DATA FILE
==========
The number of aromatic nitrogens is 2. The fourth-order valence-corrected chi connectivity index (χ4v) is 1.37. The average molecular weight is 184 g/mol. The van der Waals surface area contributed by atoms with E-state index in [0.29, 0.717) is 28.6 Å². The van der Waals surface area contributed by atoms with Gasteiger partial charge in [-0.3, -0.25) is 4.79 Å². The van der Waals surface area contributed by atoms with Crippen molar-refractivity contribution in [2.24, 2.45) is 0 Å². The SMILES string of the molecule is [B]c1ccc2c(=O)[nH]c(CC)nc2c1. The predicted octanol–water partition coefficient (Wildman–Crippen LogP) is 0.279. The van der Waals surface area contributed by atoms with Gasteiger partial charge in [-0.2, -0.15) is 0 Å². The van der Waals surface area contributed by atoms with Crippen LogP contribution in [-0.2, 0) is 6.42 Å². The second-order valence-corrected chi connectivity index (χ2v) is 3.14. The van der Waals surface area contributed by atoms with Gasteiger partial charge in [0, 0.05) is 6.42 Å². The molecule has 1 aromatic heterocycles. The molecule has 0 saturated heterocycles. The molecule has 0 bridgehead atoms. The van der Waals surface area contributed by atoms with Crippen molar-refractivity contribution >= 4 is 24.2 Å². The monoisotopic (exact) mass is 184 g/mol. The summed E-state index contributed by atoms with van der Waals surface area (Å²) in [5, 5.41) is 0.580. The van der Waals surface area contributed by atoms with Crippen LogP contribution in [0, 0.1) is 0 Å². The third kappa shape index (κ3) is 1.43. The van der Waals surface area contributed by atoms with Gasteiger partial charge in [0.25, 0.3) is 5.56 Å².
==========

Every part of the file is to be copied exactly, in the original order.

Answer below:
The number of aromatic nitrogens is 2. The fourth-order valence-corrected chi connectivity index (χ4v) is 1.37. The average molecular weight is 184 g/mol. The van der Waals surface area contributed by atoms with E-state index in [0.29, 0.717) is 28.6 Å². The van der Waals surface area contributed by atoms with Gasteiger partial charge in [-0.3, -0.25) is 4.79 Å². The van der Waals surface area contributed by atoms with Crippen molar-refractivity contribution in [2.24, 2.45) is 0 Å². The SMILES string of the molecule is [B]c1ccc2c(=O)[nH]c(CC)nc2c1. The predicted octanol–water partition coefficient (Wildman–Crippen LogP) is 0.279. The van der Waals surface area contributed by atoms with Gasteiger partial charge in [-0.2, -0.15) is 0 Å². The van der Waals surface area contributed by atoms with Crippen LogP contribution in [-0.2, 0) is 6.42 Å². The second-order valence-corrected chi connectivity index (χ2v) is 3.14. The van der Waals surface area contributed by atoms with Gasteiger partial charge in [0, 0.05) is 6.42 Å². The molecule has 1 aromatic heterocycles. The molecule has 0 saturated heterocycles. The molecule has 0 bridgehead atoms. The van der Waals surface area contributed by atoms with Crippen molar-refractivity contribution >= 4 is 24.2 Å². The monoisotopic (exact) mass is 184 g/mol. The summed E-state index contributed by atoms with van der Waals surface area (Å²) in [5, 5.41) is 0.580. The van der Waals surface area contributed by atoms with Crippen LogP contribution in [0, 0.1) is 0 Å². The third kappa shape index (κ3) is 1.43. The van der Waals surface area contributed by atoms with Gasteiger partial charge in [0.25, 0.3) is 5.56 Å².